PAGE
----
WASHINGTON – In predawn hours Thursday, members of Congress ended a marathon session by confirming Democrat Joe Biden as the winner of the 2020 presidential election. The U.S. House and Senate review of the Electoral College vote resumed mid-evening Wednesday after a violent mob loyal to President Donald Trump stormed the U.S. Capitol in an attempt to block the certification of Biden’s victory.
Lawmakers were resolved to complete their constitutional duty despite frayed nerves, high tensions and the nation’s capital on alert.
Vice President Mike Pence reopened the Senate and directly addressed the demonstrators: “You did not win.” Hours later -- just before 4 a.m. -- presiding over the joint session, he announced the tally: 306-232.
Some Republicans who had vowed to object to the electors in some states won by Biden dropped their opposition in the aftermath of the attack on the Capitol that came shortly after Trump fired up thousands of supporters attending a “Save America March.”
When members of Congress reconvened hours after the building was cleared, they concluded debate on the objection to Arizona’s electors and voted to uphold that delegation. The only other challenge was to the Pennsylvania electors, but that was also debated and denied.
Florida Sen. Rick Scott was one of only eight in the nation who voted to sustain one or both objections. Florida’s senior senator, Marco Rubio, voted with the majority to accept the Electoral College vote and called on Trump to do more to help restore order.
“Mr. President @realDonaldTrump the men & women of law enforcement are under assault. It is crucial you help restore order by sending resources to assist the police and ask those doing this to stand down. There is nothing patriotic about what is occurring on Capitol Hill. This is 3rd world style anti-American anarchy,” Rubio tweeted.
Georgia Sen. Kelly Loeffler, who was defeated the day before by Raphael Warnock in a runoff election, said on the Senate floor she had planned to vote in support of the objections, but the violence on the Capitol changed her mind.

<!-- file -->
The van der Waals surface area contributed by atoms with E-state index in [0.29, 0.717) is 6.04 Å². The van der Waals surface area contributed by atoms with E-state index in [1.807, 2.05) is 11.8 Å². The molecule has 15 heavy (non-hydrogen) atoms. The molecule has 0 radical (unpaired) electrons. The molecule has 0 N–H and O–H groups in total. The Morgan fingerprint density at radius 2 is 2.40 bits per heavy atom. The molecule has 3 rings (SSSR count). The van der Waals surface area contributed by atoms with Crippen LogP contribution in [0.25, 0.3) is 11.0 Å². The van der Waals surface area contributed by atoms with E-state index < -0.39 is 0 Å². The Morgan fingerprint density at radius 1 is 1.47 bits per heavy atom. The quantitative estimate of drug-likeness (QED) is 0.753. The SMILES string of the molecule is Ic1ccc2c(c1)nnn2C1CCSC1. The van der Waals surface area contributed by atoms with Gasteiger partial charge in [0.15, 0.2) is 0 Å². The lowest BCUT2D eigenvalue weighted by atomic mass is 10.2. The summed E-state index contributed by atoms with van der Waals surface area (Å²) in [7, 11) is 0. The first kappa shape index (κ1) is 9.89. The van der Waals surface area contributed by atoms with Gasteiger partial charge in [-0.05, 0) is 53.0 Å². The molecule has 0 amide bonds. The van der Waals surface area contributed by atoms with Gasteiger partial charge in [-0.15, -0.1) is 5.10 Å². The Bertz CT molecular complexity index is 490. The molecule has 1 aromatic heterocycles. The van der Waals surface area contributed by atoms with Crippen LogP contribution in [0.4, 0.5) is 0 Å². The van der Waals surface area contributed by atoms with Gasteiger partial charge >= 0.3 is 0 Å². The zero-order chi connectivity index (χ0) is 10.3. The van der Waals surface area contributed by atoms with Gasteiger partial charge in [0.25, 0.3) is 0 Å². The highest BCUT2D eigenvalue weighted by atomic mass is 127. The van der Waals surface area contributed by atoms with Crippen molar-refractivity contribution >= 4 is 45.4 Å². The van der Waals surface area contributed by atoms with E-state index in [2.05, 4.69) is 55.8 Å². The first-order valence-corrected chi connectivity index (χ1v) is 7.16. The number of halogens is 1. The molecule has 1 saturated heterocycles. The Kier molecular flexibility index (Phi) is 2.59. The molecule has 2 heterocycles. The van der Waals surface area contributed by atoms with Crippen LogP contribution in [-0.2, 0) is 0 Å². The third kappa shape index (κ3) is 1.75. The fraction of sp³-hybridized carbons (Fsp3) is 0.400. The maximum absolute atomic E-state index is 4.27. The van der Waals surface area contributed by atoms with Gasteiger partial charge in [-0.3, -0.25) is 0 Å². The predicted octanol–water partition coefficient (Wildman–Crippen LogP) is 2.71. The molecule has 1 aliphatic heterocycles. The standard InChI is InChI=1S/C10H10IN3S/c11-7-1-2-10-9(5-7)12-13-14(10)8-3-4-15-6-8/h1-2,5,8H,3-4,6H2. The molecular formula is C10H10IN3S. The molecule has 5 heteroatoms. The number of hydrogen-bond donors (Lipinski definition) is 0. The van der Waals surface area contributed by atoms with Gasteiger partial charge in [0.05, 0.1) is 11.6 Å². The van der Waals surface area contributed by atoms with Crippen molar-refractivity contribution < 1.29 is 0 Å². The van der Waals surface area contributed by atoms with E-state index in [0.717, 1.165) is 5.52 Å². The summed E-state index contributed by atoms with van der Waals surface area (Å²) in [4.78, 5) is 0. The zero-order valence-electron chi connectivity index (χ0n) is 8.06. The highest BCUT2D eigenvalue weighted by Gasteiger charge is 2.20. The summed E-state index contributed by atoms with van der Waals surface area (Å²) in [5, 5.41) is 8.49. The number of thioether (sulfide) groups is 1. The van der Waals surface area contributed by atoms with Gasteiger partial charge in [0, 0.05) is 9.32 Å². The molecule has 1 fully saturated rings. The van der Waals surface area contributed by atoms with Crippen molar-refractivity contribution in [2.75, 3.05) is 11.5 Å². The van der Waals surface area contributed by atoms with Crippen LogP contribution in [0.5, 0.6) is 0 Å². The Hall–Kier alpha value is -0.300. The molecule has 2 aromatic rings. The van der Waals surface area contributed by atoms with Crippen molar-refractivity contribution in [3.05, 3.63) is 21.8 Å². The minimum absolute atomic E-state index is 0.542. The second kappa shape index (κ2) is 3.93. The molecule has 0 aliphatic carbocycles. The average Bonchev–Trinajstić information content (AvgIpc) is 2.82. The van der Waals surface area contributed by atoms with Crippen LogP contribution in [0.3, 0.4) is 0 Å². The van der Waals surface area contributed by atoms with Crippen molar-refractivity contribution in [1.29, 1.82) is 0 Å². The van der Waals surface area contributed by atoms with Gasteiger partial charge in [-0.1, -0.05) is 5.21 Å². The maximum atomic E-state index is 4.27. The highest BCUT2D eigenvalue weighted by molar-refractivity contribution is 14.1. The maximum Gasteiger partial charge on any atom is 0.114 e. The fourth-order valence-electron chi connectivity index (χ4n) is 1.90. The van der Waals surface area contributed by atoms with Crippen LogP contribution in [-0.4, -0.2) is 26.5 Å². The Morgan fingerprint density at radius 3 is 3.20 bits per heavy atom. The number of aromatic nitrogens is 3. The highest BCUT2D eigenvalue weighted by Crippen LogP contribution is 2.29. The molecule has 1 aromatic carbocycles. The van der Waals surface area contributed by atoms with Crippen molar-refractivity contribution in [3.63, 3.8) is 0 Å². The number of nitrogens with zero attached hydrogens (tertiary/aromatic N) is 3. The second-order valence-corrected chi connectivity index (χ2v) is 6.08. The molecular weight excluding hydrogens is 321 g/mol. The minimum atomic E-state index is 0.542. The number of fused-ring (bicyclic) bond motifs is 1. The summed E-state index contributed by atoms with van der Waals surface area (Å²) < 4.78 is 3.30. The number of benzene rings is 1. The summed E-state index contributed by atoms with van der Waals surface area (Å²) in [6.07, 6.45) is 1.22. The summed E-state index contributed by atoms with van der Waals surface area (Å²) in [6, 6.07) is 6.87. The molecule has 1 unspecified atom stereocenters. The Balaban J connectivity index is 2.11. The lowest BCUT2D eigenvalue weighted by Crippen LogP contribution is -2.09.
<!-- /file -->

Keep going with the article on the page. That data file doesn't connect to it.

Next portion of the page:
“The events that have transpired today have forced me to reconsider and I cannot now, in good conscience, object to the certification of these electors,” Loeffler said.
In the House, 12 Florida congressmen and six from Georgia voted to object to either the Arizona or Pennsylvania slate of Biden electors. On that list were Jacksonville U.S. Rep. John Rutherford, newly elected Rep. Kat Cammack, who represents Clay, Putnam and Alachua counties, and Rep. Buddy Carter, who lives on St. Simons Island and represents all of Coastal Georgia.
Rutherford and Cammack made it clear last week that they planned to object to the electoral college certification process despite the fact that the U.S. Justice Department has uncovered no evidence of widespread voter fraud that could change the outcome of the 2020 election.
Wednesday evening, before the votes were taken, Rutherford -- the former sheriff of Jacksonville -- condemned the violent protestors, calling their actions a disgrace.
“The lawlessness taking place here in our nation’s capital is unacceptable and un-American,” Rutherford tweeted. “You cannot say you stand for law and order and then act this way. Pray for our law enforcement as they secure the area and keep us safe.”
Rutherford added later in the night that Trump didn’t condemn the violence strong enough a video he released.
“I think he could have been much more directive in his comments,” Rutherford said. “Less about the election, himself, and more about the safety of the people in our Capitol.”
Cammack also condemned the attack but proceeded with her plans to object to certifying slates of Biden electors.
Planned objections to results from Georgia, Michigan, Nevada and Wisconsin fizzled and the joint House and Senate proceeded to certify the Electoral College.
“Violence has no place in our politics. This needs to stop now!” Cammack tweeted. “As we fight for our Constitutional Republic on the House floor, I am asking everyone to please remain peaceful and respect the Capitol police doing their job.”
Trump, who had repeatedly refused to concede the election, said in a statement released by an aide immediately after the vote that there will be a smooth transition of power on Inauguration Day.
“Even though I totally disagree with the outcome of the election, and the facts bear me out, nevertheless there will be an orderly transition on January 20th,” Trump said in a statement posted to Twitter by an aide.